KEYPORT, Washington (NNS) -- Live, Virtual, Constructive (LVC) technology can increase efficiency in training and accelerate development and experimentation while the Navy pursues advanced capabilities for the warfighter.
LVC Range Asset Integration is an initiative funded by the Naval Innovative Science and Technology (NISE) program that combines the real world with various computer-generated aspects, creating a unique environment for training Sailors or even testing new technology prior to the Navy making a decision to purchase it.
“LVC is an acronym that stands for ‘live, virtual, and constructive," said Allen Couture, live range asset integration lead with the Naval Undersea Warfare Center (NUWC) Division Keyport’s Pacific Detachment in Pearl Harbor, Hawaii. "Each of those letters represents some aspect of a bigger system, in which case we get a blending together of live, virtual, and constructive things.”
Couture said it is important to understand the difference between the three parts of LVC because those very differences are what combine to make LVC a potential power tool. Live assets, virtual tools, and constructive tools are all unique items that have the potential to significantly expand the Navy’s advantage without impacting the real-world use of ships and planes, speeding up the development and training process and ensuring a culture of affordability is maintained in the acquisition process.
“A live asset might be a ship at sea or plane in the skies or vehicles on range,” said Couture. “When we speak of virtual, we’re talking about hardware in the loop or software in the loop type of simulator. An aircraft simulator, where you have a pilot in a building sitting in a simulator doing training – that’s virtual. When we start to talk about constructive, we’re talking about stuff like video game engines or simulation engines where you have things inside the simulation environment that are responding independent of any people.”
This unique blend of the live and virtual worlds, where a human being has influence, and the constructive world, where the constructed object acts independently of a human, are what make LVC such a potent asset in its own right.
“We only have so many assets, so many ships and planes,” Couture said. “If we want to train Sailors on a ship, we don’t need our Sailors to go all the way to the western Pacific to the ship if we can feed them information to make it look like they’re already there. We can train them in an environment that’s way more complex than if they were on the ship.”
Essentially, Couture said this means a Sailor sitting in a simulator in the United States could be training for an upcoming mission using real-time information from a ship that is already on station while also interacting with constructive objects that add complexity and realism to the training scenario.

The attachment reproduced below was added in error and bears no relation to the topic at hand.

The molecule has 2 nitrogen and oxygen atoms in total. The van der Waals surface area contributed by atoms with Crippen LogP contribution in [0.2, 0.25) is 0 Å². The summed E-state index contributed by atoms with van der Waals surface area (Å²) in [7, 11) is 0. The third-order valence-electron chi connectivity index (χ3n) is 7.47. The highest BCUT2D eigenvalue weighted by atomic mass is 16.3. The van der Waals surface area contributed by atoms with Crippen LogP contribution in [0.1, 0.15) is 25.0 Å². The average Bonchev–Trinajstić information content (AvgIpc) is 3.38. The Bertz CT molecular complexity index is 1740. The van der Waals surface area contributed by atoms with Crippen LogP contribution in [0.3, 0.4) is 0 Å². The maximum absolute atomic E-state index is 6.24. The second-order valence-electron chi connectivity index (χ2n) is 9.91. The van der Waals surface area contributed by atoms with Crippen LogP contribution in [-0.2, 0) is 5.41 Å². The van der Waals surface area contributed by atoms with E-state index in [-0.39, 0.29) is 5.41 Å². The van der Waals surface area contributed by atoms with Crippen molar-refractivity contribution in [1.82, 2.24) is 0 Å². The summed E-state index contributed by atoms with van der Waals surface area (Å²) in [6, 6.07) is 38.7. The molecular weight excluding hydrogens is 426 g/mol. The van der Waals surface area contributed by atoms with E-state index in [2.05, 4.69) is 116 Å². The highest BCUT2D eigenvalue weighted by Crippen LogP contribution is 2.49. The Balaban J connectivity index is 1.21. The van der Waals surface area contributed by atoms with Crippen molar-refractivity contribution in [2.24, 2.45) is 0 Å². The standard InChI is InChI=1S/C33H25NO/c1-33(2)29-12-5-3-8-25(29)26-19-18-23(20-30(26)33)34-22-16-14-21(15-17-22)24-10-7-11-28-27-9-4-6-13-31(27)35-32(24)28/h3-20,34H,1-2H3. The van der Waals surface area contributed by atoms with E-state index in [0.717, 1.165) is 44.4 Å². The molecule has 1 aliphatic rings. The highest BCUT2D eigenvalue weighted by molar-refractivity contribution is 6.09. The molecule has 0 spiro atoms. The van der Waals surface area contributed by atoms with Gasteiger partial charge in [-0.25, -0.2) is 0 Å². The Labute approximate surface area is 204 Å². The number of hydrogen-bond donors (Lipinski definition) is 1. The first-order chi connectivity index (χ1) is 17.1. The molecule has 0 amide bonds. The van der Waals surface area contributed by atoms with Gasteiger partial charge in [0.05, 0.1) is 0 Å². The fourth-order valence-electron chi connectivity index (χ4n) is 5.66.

Creating a training scenario built from a blend of live data, simulator technology, and independently-acting virtual constructs, enables LVC to let Sailors practice for a variety of missions that can be altered to match emerging challenges in the real world in real time, all while not spending the money required to bring a ship or aircraft off a deployment early.
Dr. Aaron Darnton, NUWC Keyport’s chief technology officer, said the speed LVC can bring to development is one of its greatest features.
“LVC has the promise to speed development of capability while also saving the Navy millions of dollars,” said Darnton. “Starting with constructive elements, we can better define the design space and efficacy of approach before committing to detailed design or procurement. Then, once the design space is established, we can progress through hardware- or human-in-the-loop simulations before finally completing a physical asset for live testing.”
Couture agreed that LVC is the right tool for this new process because the LVC technology allows creation of a virtual model of the environment and missions that a new piece of technology will be expected to face. A sample of the technology can then be taken from the industry provider and plugged into the LVC system and thoroughly evaluated.
“We can go back to the vendor and say whether the item did perform,” Couture said. “We can also say definitively if we did see shortcomings we’d like them to address, and work with them to get the item improved before we do the next level of LVC testing.”
Darnton said the Navy can provide better solutions faster by using LVC to test new equipment prior to investing in it.
“LVC offers the opportunity to get feedback from the warfighter before we begin procurement of material solutions because it allows us to inject synthetic and/or constructive elements into training and exercises based on performance models. This allows us to iteratively assess design trade-offs early in the development cycle.”
LVC is one of the ways NISE funding is helping NUWC Keyport and other Navy laboratories find means to accelerate development and increase the ability of Sailors to train in a realistic environment while continuing to expand the Navy’s advantage in overcoming tomorrow’s challenges today.
For more news from Naval Undersea Warfare Center Division, Keyport, visit www.navy.mil/local/nuwcd/.